Though global health has attained a prominent position on the global political agenda over the course of a generation, the inauguration of the Trump Administration in the United States threatens to challenge this international consensus. He has evinced scepticism about the value of multilateralism, called for significant cuts to foreign aid, and expressed fear that foreigners would bring disease to the United States. In the face of these challenges and the need to at least maintain current levels of international commitment to global health to prevent reverses in health gains, I argue that the securitisation of health may offer a pragmatic strategy for keeping the United States engaged on global health issues.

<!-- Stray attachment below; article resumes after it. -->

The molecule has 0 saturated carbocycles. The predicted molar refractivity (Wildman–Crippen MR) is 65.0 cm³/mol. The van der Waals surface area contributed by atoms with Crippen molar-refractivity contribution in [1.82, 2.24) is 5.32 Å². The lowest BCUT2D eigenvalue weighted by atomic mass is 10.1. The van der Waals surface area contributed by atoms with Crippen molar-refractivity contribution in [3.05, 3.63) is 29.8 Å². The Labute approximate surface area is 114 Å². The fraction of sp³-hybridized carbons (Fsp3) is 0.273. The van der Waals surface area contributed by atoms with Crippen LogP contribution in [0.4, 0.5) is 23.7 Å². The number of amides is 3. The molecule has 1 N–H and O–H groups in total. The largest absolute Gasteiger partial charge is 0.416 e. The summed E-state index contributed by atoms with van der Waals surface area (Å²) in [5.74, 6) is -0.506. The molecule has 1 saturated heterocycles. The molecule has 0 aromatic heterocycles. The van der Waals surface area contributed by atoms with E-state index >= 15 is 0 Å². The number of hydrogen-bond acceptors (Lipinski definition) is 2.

|Journal||Australian Journal of International Affairs|
|Publication status||Published - 2018|